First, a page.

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Hardcover The Piano Teacher Book

ISBN: 0670020486

ISBN13: 9780670020485

The Piano Teacher

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Format: Hardcover

Condition: Very Good

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Book Overview

"A rare and exquisite story . . . Transports you out of time, out of place, into a world you can feel on your very skin." --Elizabeth Gilbert The New York Times bestseller Janice Y.K. Lee's latest... This description may be from another edition of this product.

Customer Reviews

5 ratings

Engaging, moving read

I had a hard time putting this book down. Some of the characters seemed to come alive, especially the vivacious Trudy Liang. I found myself mourning by the end, something which is not usual for me with books. The historical and human contrasts are many--East vs West, Chinese vs Japanese, pre-war vs post-war Hong Kong, rich and sheltered vs war-torn and lost, etc.--and are dealt with thoroughly and skillfully by the author. I look forward to her future works.

An extraordinary book...

I stumbled across this book in the literary fiction selections on my Kindle and could not put it down...a fascinating story with finely drawn characters...I am sad to have finished it particularly since it is rare to be swept up like this.

Hong Kong Before the Changing of the Guard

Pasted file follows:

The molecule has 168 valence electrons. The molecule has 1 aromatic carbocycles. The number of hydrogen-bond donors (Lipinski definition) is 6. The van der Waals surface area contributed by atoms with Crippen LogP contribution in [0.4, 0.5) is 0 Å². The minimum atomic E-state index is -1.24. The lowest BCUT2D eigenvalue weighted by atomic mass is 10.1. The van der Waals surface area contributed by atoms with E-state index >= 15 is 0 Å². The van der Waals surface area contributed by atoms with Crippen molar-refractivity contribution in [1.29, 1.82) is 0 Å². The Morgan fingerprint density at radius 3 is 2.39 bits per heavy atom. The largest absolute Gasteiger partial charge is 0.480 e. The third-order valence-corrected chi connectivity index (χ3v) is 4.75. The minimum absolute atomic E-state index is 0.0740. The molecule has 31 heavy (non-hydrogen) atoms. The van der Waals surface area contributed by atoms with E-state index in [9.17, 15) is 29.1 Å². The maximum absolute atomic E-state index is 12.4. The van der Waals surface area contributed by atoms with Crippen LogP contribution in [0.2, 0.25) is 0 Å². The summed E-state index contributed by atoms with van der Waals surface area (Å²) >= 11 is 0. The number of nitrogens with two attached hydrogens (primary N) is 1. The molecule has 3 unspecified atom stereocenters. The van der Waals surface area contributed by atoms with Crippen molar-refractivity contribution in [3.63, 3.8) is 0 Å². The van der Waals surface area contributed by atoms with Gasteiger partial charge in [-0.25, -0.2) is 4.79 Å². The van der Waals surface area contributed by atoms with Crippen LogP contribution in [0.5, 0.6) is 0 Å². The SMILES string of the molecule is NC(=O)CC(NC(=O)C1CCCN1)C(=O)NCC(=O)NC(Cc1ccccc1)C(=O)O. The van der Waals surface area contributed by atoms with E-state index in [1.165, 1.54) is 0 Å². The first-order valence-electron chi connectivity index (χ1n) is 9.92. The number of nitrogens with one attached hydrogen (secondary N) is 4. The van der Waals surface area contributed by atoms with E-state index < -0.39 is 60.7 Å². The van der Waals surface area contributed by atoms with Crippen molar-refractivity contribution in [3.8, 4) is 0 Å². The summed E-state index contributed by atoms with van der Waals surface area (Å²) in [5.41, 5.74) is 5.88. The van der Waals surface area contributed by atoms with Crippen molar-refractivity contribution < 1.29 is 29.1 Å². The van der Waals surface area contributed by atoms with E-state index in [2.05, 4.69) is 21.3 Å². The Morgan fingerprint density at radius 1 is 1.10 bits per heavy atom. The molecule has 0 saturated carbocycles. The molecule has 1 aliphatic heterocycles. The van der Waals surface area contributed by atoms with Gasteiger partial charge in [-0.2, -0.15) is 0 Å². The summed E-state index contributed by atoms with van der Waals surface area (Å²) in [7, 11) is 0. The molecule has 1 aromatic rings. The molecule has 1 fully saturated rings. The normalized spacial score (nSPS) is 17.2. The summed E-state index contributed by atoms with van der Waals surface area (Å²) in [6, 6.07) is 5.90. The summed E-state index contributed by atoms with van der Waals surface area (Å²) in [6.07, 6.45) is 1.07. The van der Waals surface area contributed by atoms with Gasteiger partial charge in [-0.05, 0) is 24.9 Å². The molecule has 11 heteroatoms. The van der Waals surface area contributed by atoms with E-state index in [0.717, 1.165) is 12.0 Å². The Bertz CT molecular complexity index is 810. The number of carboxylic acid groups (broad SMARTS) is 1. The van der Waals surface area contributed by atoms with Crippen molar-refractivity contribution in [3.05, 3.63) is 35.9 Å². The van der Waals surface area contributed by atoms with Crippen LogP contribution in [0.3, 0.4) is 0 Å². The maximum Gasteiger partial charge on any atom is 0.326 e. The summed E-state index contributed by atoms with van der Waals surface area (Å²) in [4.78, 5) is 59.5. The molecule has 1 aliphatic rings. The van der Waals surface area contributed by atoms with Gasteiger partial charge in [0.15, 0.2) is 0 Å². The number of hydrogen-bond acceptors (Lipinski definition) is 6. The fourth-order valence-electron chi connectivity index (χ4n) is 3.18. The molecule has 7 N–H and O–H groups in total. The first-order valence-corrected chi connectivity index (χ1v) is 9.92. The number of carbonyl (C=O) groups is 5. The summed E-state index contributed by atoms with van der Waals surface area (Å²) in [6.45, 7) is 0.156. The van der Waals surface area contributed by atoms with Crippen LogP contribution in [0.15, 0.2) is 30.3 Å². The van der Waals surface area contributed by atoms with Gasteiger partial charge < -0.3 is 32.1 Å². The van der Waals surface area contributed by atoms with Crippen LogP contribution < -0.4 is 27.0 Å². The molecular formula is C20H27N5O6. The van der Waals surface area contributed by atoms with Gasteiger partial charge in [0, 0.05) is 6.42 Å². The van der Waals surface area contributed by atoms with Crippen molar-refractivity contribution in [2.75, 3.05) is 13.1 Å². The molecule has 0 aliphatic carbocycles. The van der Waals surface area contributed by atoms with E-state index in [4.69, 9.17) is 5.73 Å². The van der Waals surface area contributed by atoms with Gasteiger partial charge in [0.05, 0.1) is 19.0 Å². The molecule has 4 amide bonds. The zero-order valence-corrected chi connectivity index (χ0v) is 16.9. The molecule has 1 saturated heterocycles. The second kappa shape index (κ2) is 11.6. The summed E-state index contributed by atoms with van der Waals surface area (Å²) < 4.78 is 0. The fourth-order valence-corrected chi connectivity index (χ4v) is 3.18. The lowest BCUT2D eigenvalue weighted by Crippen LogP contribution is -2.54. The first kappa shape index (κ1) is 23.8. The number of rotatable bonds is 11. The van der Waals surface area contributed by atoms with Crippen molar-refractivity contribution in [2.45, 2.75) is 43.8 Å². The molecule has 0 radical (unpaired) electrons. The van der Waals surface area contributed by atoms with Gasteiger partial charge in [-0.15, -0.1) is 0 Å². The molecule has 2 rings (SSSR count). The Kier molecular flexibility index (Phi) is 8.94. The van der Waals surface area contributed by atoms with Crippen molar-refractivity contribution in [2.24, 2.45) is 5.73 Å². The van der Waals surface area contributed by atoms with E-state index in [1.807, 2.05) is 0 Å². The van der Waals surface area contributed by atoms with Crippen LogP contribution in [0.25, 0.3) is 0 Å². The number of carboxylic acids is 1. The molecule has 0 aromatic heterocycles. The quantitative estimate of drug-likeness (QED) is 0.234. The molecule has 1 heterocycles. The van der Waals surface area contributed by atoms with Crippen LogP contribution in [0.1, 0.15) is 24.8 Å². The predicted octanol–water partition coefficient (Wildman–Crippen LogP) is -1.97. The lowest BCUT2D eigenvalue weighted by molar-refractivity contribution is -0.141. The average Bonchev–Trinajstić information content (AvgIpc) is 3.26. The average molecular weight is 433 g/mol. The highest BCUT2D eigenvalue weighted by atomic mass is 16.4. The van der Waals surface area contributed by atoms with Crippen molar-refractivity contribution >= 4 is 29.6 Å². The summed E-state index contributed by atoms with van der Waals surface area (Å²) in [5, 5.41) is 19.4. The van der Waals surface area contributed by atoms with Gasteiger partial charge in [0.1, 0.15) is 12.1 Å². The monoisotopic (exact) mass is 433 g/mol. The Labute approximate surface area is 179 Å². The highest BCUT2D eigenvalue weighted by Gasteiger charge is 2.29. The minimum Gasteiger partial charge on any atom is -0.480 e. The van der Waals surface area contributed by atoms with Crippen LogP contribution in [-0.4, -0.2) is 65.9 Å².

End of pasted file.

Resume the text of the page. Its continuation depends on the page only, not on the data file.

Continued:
"The Piano Teacher," a debut novel by Janice Y.K. Lee that can, I guess, best be classified as an historical romantic thriller, is set in Hong Kong, one of the most beautiful and exotic of all cities. It takes place during the glamorous, immediate prewar years of the 1940s; the dark days of World War II, and the dreary, immediate post-war years of that city. The author, Lee was born and raised in Hong Kong, graduated from Harvard College, and was features editor at "Elle," and "Mirabella" magazines. The writer's love of her hometown shines through on every page, with exemplary descriptions of the island city's seagoing location, its weather, its flora and fauna, its food and housing, and its social mores. She has given us some very well-honed major characters; two love stories for the price of one, good dialogue, and an intense, interesting plot set at a very fraught time and place in history. Hong Kong, of course, was considered to be British forever, despite the fact that the majority of its population was mainland Chinese; however, it was handed over to the Chinese, with suitable pomp and a ceremonial changing of the guard, in 1999. In 1942, a handsome Englishman Will Truesdale, newly arrived in H.K., falls overnight into a hot and heavy affair with Trudy Liang, rich and beautiful Eurasian socialite ( half-Portuguese, half Chinese). The war, and the invasion and occupation of the Japanese, sees Will imprisoned with other English civilians, while Trudy is able to remain outside; but she must fend for herself as best she can. The war and occupation, as we know from history, had cruel effects upon the city and its people. (I once knew a fellow who had served in a WW II submarine; he always said his most memorable moment was the liberation of Hong Kong, and the eyes of the surviving civilians as they were released from their hellish prison camps). At any rate, Trudy dies in the war, as do many of her friends and relatives; Will survives badly scarred physically and emotionally. Ten years later, he has, for whatever his reasons, taken up work as chauffeur to the Chens, a very wealthy, prominent Chinese Hong Kong family, when he meets their daughter's new piano teacher. She is Claire Pendleton, an unworldly, inexperienced English girl, newly arrived in Hong Kong as the young wife of a senior English bureaucrat. They also quickly embark upon a passionate relationship that is soon known to one and all, but his past - and Trudy --still keep a jealous hold on him. For a tyro writer, Lee handles the flashbacks with ease, and keeps both stories tracking. This may not be a perfect book, but it is engrossing, haunting, and likely to have resonance long past the Hong Kong handover of ten years ago.